My neighbor's son and current best friend, this Melenor man took pride in the thick hide of his arms and shoulders. In Prox, it is considered attractive to have tough shoulder hides with deep, masculine hues and a smooth, diamond pattern. Melenor had such traits and, as such, automatically tended to magnetize many of those of the opposite sex behind him without intending it. Because of this, he was slightly conceited, but only just. Melenor was a good man of twenty-one, like myself. Aside from the traits he inhereted from his father, we looked very much alike. Our skin was a healthy, pale blue color suited to the average Proxian. My eyes were a cherry red-- from my mother-- in contrast to Melenor's lavender iris'. Our hair differed in that, in comparison to my teal hair, Melenor's hair was dark crimson. The only trait of mine that Melenor envied was the one of my ears-- I inhereted markedly sharp ears which little children would occasionally stroke (much to my dismay) as if they were some tassel cats play with.
Melenor, as we walked, began on a subject I had no desire to talk about.
"Satu-kun," started Melenor in a serious tone that hardly matched his jolly joice. "Codscale! When are you going to stop flirting with that kinderchild! Come on-- you and I-- we've got the right stuff! When are you gonna start considering to look for real women?"
We strolled around the bend of an abandoned cottage, crippled by the winds of time. Its shutters hung tattered and unmanaged as snow gathered between the blinds. "Do not say silly things like that," I snapped away at him, even though it was doubtless a joke. "Esra is only six- a kid!"
Melenor made his signature snigger. Esra was a little girl with lilac hair that seemed to take a particular liking to me, and visited me at my house often. She would say I need to "loosen up". How so? She said she found me fun to play with; her parents would allow me to babysit her while they were away, and thus I was forever included in her saccharrine-happy life.
"I've told you before, Melenor. There is just no one that interests me at this moment in time."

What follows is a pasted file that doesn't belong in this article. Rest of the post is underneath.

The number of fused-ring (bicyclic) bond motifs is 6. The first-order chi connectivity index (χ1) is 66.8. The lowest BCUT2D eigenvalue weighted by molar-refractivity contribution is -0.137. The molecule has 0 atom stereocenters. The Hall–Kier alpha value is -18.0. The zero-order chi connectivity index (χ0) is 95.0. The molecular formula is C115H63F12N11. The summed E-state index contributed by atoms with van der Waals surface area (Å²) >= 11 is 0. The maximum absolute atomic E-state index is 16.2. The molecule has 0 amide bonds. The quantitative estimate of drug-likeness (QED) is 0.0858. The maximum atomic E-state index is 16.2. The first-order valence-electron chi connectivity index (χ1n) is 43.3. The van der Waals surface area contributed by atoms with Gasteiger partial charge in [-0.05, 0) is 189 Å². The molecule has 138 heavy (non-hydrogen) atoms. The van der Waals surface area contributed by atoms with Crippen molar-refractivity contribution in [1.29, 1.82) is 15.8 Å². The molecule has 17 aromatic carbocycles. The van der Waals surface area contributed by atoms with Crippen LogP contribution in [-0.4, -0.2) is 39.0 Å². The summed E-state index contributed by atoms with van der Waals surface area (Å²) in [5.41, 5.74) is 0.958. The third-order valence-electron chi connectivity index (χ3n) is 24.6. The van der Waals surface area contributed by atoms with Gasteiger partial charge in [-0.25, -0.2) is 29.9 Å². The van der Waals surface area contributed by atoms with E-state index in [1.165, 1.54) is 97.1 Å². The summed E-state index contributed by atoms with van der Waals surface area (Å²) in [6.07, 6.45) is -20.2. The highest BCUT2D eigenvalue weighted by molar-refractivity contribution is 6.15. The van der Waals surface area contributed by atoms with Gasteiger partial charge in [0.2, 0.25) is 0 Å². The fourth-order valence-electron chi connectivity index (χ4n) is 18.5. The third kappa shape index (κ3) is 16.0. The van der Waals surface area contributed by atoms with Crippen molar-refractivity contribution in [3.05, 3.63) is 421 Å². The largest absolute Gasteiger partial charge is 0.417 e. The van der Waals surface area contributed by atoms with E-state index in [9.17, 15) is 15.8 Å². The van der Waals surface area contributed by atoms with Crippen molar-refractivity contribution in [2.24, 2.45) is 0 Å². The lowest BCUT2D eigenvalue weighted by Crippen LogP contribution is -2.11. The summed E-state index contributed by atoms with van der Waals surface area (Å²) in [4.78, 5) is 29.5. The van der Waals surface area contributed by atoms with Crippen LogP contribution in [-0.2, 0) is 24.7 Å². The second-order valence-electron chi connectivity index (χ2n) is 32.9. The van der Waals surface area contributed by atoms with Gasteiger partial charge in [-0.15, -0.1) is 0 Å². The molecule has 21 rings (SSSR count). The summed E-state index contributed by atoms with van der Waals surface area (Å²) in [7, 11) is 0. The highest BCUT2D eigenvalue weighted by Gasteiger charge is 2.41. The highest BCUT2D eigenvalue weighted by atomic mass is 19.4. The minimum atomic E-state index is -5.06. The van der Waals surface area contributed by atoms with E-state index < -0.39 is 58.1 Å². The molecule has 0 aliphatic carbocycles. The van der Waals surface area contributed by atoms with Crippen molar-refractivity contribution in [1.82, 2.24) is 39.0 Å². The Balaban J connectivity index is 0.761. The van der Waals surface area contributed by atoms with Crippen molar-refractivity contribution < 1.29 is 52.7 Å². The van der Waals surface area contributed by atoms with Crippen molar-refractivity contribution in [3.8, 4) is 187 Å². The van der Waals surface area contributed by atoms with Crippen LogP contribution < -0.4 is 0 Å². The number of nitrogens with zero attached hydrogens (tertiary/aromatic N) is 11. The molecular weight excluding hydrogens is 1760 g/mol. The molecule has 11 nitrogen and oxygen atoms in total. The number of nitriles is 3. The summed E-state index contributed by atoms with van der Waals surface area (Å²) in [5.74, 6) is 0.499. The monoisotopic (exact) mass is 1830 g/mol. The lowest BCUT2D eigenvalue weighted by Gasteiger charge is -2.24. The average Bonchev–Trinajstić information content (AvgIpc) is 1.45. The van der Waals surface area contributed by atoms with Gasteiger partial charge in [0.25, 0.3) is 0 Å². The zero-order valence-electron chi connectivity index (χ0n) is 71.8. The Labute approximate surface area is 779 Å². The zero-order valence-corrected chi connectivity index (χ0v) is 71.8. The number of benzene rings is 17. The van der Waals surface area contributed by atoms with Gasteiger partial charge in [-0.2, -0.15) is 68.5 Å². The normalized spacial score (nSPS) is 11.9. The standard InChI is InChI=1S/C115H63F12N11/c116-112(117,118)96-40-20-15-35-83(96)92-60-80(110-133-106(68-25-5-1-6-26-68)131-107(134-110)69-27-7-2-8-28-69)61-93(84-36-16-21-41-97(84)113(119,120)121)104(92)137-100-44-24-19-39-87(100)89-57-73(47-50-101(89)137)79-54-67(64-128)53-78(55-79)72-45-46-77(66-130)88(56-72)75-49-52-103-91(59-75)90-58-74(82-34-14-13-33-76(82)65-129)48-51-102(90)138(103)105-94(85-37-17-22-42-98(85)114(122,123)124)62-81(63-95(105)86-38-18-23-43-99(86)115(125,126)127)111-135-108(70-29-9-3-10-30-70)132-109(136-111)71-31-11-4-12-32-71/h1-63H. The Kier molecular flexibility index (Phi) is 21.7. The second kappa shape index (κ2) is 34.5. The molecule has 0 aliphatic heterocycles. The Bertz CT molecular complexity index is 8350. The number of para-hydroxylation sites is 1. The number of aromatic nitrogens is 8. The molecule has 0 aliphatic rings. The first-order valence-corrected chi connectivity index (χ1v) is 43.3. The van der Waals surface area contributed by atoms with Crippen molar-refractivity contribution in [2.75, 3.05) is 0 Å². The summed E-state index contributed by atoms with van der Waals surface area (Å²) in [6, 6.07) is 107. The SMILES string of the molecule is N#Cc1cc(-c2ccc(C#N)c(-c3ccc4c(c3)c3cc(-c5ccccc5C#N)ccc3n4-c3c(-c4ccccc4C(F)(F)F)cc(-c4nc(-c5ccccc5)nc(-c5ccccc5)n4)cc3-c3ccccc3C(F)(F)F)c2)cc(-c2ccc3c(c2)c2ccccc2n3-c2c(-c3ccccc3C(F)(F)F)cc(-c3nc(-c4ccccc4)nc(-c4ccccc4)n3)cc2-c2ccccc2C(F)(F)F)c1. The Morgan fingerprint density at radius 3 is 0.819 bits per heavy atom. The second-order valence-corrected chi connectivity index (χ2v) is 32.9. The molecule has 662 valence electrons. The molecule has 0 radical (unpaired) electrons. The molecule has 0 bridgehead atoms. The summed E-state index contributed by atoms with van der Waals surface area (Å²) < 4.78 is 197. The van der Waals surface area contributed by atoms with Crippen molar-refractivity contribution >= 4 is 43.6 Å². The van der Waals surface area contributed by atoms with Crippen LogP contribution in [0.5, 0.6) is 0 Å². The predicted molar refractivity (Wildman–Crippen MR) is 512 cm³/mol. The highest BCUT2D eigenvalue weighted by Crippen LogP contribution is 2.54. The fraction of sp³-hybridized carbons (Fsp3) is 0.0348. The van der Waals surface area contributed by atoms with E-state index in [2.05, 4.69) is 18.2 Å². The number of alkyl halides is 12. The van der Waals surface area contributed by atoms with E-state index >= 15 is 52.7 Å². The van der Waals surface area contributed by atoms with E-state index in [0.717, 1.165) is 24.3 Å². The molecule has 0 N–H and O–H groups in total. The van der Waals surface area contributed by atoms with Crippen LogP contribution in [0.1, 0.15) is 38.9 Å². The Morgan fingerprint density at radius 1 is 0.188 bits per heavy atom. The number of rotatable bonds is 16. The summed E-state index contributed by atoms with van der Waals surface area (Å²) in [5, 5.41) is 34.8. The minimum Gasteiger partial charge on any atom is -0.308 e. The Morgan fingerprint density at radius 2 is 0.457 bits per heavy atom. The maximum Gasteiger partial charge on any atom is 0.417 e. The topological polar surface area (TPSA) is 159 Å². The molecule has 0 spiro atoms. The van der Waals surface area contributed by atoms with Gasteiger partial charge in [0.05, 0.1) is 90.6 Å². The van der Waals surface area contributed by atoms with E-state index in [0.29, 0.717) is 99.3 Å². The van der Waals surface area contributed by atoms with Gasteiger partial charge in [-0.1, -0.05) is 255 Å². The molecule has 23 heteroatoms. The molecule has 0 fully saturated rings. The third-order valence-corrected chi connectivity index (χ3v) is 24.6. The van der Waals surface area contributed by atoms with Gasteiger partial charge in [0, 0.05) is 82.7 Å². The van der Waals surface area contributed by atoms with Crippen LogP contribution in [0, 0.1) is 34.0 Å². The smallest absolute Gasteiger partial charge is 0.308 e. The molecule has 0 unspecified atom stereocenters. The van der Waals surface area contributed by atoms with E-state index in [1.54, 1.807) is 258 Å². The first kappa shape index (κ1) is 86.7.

He scowled, "You say the same thing every time. Our looks don't last forever, buddy. That's why I take advantage of this." He felt up his scaly arm, looking as though he were polishing them like precious stones. Then, he flexed those bulging biceps and examined them in a very "sad" state of fascination.
"Look at my biceps, Saturos," said he with a most proud grin. "Aren't they just sexy?!"
I scowled at him with distaste, trying to walk a little faster in the hopes of losing him in his state of being. Although my best friend, (as I had known him since early childhood) occasionally he would have one of his "moments" which I would find irascibly irritating. He began to make his biceps undulate.
"We're here, Melenor," I announced to him, a few feet behind me.
"Ah, I see we are! What an assembly! I haven't seen this many people gathered since the funeral of your father last year!"
We reached the town square which, to no surprise, was already full of people. They gathered around the clearing, forming a thick, circular assembly around a bonfire situated before the Elders and Chieftan Puelle. Smoke from the giant bonfire rose into the blue sky. The snow cracked beneath our boots as we joined the encirclement.
The town square was a large, snow-covered clearing with little vegetation in the middle of town. It was in the shape of a large semi-circle with various shops and buildings scattered all around. Many of them seemed to not have opened yet seeing as to how early it was.
"Ooh... here comes your girlfriend," Melenor sniggered.
Esra ran daintily down the slope of a hill of powdered snow, looking eager to reach me. Her twin-tails swung this way and that as she took her steps with a clumsy cuteness.
"Satu-chan! You is here today?"
"Yes," said I somewhat flatly. "Yes, I is here today."
"Mommy say that the meeting is vary important! What is they talking about?"
"Eheh... I'm not quite sure, Esra. I only just got here."
"Oh," and she looked quite crestfallen then.
I asked her where her parents were, and she said they on the other side of the square talking to their friends. I motioned her to follow us. Melenor continued to grin at me, the sick bastard.